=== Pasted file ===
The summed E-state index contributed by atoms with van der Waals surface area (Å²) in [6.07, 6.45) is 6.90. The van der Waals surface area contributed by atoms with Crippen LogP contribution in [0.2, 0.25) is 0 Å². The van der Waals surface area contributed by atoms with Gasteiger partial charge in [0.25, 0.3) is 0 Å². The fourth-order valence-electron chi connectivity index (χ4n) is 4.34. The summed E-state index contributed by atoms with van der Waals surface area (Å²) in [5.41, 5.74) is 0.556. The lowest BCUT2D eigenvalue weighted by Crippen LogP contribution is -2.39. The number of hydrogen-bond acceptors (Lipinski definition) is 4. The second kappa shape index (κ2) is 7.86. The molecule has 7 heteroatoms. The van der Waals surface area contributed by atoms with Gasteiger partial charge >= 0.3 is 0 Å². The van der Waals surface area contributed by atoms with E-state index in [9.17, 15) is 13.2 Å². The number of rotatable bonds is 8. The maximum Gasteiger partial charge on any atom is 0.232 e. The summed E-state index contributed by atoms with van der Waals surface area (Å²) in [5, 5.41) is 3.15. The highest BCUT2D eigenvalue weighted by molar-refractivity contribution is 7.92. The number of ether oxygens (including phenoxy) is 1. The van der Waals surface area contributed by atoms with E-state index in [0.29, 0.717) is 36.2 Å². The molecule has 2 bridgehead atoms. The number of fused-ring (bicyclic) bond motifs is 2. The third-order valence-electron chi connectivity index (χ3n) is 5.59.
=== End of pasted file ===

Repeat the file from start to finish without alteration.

The summed E-state index contributed by atoms with van der Waals surface area (Å²) in [6.07, 6.45) is 6.90. The van der Waals surface area contributed by atoms with Crippen LogP contribution in [0.2, 0.25) is 0 Å². The van der Waals surface area contributed by atoms with Gasteiger partial charge in [0.25, 0.3) is 0 Å². The fourth-order valence-electron chi connectivity index (χ4n) is 4.34. The summed E-state index contributed by atoms with van der Waals surface area (Å²) in [5.41, 5.74) is 0.556. The lowest BCUT2D eigenvalue weighted by Crippen LogP contribution is -2.39. The number of hydrogen-bond acceptors (Lipinski definition) is 4. The second kappa shape index (κ2) is 7.86. The molecule has 7 heteroatoms. The van der Waals surface area contributed by atoms with Gasteiger partial charge >= 0.3 is 0 Å². The van der Waals surface area contributed by atoms with E-state index in [9.17, 15) is 13.2 Å². The number of rotatable bonds is 8. The maximum Gasteiger partial charge on any atom is 0.232 e. The summed E-state index contributed by atoms with van der Waals surface area (Å²) in [5, 5.41) is 3.15. The highest BCUT2D eigenvalue weighted by molar-refractivity contribution is 7.92. The number of ether oxygens (including phenoxy) is 1. The van der Waals surface area contributed by atoms with E-state index in [0.29, 0.717) is 36.2 Å². The molecule has 2 bridgehead atoms. The number of fused-ring (bicyclic) bond motifs is 2. The third-order valence-electron chi connectivity index (χ3n) is 5.59.